The definition proposed by Meyerhoff was criticized by Holtgraves (2008: 38) who states that people only focus on internal and external factors which shape the level of politeness, and everyone forgets about the practical use of language in a given social context. This view caused that politeness has become a subject of the discussion in many various fields such as linguistics, psychology, sociology, and philosophy.

Brown and Levinson (1987: 28) verified the theory of politeness by means of linking the practical use of language in a given social context and by introducing the idea of face which plays a very important role in all types of conversations. This face

101 can be either ‘lost’ if our interlocutor does something unacceptable or against moral norms, or ‘saved’ if we help him or her not to feel guilty, confused, or embarrassed.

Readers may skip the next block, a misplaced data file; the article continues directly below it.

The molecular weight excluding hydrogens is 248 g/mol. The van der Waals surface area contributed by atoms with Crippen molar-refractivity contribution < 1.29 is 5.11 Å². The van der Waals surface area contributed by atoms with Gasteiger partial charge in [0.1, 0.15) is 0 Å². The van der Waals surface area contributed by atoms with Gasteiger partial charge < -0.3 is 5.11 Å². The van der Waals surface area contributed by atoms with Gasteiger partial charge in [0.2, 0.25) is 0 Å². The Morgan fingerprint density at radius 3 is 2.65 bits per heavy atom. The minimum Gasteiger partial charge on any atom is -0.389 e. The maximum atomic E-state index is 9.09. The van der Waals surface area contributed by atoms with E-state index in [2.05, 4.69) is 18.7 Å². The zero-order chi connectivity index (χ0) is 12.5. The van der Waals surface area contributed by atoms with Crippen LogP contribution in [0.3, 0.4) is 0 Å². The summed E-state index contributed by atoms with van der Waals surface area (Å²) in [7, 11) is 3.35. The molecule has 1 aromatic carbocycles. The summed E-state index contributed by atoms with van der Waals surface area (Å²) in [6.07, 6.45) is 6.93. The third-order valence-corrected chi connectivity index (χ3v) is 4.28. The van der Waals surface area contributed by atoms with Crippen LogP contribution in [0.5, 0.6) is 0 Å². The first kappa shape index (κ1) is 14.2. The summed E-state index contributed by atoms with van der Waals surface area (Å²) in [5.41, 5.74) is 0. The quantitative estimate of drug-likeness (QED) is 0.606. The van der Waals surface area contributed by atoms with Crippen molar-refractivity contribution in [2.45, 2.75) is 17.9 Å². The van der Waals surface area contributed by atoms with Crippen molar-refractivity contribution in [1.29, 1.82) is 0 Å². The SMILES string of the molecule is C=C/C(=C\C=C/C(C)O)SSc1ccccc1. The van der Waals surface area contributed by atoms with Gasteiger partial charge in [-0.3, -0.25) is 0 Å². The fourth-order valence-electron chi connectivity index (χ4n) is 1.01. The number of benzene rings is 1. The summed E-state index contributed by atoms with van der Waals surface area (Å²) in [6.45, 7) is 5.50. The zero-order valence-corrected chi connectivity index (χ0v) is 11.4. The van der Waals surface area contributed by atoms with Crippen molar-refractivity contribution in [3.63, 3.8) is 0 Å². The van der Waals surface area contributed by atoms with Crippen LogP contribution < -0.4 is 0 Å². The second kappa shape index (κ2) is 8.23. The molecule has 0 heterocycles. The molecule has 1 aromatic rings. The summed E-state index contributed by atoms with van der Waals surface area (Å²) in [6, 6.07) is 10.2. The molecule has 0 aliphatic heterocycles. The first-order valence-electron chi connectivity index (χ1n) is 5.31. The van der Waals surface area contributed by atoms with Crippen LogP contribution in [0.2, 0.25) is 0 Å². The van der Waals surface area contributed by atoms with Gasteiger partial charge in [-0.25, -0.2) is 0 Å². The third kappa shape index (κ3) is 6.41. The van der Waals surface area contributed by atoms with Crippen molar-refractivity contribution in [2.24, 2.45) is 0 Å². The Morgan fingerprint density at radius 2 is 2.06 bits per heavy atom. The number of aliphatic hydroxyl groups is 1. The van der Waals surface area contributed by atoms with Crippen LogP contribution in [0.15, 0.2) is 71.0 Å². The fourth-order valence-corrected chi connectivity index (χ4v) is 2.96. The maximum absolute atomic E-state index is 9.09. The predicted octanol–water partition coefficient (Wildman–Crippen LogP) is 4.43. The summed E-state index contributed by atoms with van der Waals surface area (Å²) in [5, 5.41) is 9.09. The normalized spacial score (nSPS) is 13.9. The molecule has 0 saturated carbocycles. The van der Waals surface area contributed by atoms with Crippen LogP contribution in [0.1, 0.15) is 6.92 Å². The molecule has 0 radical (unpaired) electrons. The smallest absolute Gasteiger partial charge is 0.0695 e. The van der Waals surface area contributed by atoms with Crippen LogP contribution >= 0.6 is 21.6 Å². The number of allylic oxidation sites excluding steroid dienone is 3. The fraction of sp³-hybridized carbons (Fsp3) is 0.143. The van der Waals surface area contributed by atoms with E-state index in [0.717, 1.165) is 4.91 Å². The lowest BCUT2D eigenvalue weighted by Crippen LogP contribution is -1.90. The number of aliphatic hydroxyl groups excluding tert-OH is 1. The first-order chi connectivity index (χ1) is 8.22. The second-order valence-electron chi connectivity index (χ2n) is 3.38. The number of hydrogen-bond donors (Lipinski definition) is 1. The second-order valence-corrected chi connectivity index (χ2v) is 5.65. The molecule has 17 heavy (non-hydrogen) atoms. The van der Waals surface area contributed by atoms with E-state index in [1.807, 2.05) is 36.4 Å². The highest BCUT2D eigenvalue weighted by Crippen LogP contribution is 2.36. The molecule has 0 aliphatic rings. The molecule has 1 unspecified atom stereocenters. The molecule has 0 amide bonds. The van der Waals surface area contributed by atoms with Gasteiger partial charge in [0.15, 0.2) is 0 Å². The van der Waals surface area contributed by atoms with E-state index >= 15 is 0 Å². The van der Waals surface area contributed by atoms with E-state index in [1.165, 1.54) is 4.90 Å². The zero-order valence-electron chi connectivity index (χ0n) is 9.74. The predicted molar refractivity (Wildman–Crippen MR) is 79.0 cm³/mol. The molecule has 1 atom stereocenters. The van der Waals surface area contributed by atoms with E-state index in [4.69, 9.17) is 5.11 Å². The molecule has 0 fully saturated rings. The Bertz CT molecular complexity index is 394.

It is also important to make a distinction between two kinds of people – those who are more autonomous and need more freedom in doing particular actions and those who need to be in constant contact with others. Thus, more reserved and distanced people are characterized by having a negative face and people who need to be accepted in society by possessing a positive face. Unfortunately, both kinds of people’s face may be threatened in the process of communication, no matter whether it is in a written language or spoken. For the person who possesses a positive face, it is crucial to be in the centre of the conversation, hence any failure during talking (e.g. forgetting to welcome him or her, sending a smiling emoticon, asking about his or her state of being) may result in losing a positive face. Similarly, a person with a negative face prefers to stay back and not to take an active part in the conversation, thus forcing such a person to talk and discuss some matters may diminish his or her desire to participate in the conversation (Bogdanowska-Jakubowska, 2010: 38).